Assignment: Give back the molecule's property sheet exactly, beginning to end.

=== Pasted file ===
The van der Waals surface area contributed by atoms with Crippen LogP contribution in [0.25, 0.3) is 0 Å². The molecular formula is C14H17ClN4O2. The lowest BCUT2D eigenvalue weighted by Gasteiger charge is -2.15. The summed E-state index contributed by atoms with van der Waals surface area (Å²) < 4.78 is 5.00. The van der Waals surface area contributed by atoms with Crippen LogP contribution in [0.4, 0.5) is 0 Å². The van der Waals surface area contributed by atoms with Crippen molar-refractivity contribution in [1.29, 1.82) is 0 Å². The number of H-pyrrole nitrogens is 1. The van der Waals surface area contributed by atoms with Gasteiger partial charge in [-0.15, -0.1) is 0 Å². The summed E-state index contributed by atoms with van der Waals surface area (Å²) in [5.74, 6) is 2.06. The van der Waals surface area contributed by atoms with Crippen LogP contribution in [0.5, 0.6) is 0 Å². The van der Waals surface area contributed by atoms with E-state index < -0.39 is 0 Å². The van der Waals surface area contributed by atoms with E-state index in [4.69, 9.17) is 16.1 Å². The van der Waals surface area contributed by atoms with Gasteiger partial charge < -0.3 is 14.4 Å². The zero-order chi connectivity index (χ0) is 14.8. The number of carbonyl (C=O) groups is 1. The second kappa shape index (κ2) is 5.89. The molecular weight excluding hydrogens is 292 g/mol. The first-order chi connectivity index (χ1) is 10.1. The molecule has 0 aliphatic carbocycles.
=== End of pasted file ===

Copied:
The van der Waals surface area contributed by atoms with Crippen LogP contribution in [0.25, 0.3) is 0 Å². The molecular formula is C14H17ClN4O2. The lowest BCUT2D eigenvalue weighted by Gasteiger charge is -2.15. The summed E-state index contributed by atoms with van der Waals surface area (Å²) < 4.78 is 5.00. The van der Waals surface area contributed by atoms with Crippen LogP contribution in [0.4, 0.5) is 0 Å². The van der Waals surface area contributed by atoms with Crippen molar-refractivity contribution in [1.29, 1.82) is 0 Å². The number of H-pyrrole nitrogens is 1. The van der Waals surface area contributed by atoms with Gasteiger partial charge in [-0.15, -0.1) is 0 Å². The summed E-state index contributed by atoms with van der Waals surface area (Å²) in [5.74, 6) is 2.06. The van der Waals surface area contributed by atoms with Crippen LogP contribution in [0.5, 0.6) is 0 Å². The van der Waals surface area contributed by atoms with E-state index < -0.39 is 0 Å². The van der Waals surface area contributed by atoms with E-state index in [4.69, 9.17) is 16.1 Å². The van der Waals surface area contributed by atoms with Gasteiger partial charge < -0.3 is 14.4 Å². The zero-order chi connectivity index (χ0) is 14.8. The number of carbonyl (C=O) groups is 1. The second kappa shape index (κ2) is 5.89. The molecular weight excluding hydrogens is 292 g/mol. The first-order chi connectivity index (χ1) is 10.1. The molecule has 0 aliphatic carbocycles.